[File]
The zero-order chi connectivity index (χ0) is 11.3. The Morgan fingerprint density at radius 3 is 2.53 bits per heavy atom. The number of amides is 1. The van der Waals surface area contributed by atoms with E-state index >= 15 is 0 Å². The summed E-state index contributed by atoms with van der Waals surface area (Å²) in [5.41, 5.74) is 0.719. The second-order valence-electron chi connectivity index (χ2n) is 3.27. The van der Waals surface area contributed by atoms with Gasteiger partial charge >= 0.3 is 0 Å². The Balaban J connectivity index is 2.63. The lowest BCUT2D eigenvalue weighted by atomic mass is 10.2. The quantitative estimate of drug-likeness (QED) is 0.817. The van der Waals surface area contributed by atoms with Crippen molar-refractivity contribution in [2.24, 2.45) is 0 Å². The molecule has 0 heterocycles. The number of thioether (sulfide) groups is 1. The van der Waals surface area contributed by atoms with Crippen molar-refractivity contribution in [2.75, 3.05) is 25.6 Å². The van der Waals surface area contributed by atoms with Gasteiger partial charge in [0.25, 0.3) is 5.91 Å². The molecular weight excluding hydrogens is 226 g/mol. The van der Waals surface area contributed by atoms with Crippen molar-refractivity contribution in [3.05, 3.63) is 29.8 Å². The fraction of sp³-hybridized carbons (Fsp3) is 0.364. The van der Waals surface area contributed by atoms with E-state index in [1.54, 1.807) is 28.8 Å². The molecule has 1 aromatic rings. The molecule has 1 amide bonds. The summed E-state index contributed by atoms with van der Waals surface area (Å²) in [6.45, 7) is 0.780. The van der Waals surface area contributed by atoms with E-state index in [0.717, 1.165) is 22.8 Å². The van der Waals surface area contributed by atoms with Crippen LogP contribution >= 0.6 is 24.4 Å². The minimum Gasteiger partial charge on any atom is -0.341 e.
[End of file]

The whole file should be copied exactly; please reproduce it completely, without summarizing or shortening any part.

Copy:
The zero-order chi connectivity index (χ0) is 11.3. The Morgan fingerprint density at radius 3 is 2.53 bits per heavy atom. The number of amides is 1. The van der Waals surface area contributed by atoms with E-state index >= 15 is 0 Å². The summed E-state index contributed by atoms with van der Waals surface area (Å²) in [5.41, 5.74) is 0.719. The second-order valence-electron chi connectivity index (χ2n) is 3.27. The van der Waals surface area contributed by atoms with Gasteiger partial charge >= 0.3 is 0 Å². The Balaban J connectivity index is 2.63. The lowest BCUT2D eigenvalue weighted by atomic mass is 10.2. The quantitative estimate of drug-likeness (QED) is 0.817. The van der Waals surface area contributed by atoms with Crippen molar-refractivity contribution in [2.24, 2.45) is 0 Å². The molecule has 0 heterocycles. The number of thioether (sulfide) groups is 1. The van der Waals surface area contributed by atoms with Crippen molar-refractivity contribution in [2.75, 3.05) is 25.6 Å². The van der Waals surface area contributed by atoms with Gasteiger partial charge in [0.25, 0.3) is 5.91 Å². The molecular weight excluding hydrogens is 226 g/mol. The van der Waals surface area contributed by atoms with Crippen molar-refractivity contribution in [3.05, 3.63) is 29.8 Å². The fraction of sp³-hybridized carbons (Fsp3) is 0.364. The van der Waals surface area contributed by atoms with E-state index in [1.54, 1.807) is 28.8 Å². The molecule has 1 aromatic rings. The molecule has 1 amide bonds. The summed E-state index contributed by atoms with van der Waals surface area (Å²) in [6.45, 7) is 0.780. The van der Waals surface area contributed by atoms with E-state index in [0.717, 1.165) is 22.8 Å². The van der Waals surface area contributed by atoms with Crippen LogP contribution >= 0.6 is 24.4 Å². The minimum Gasteiger partial charge on any atom is -0.341 e.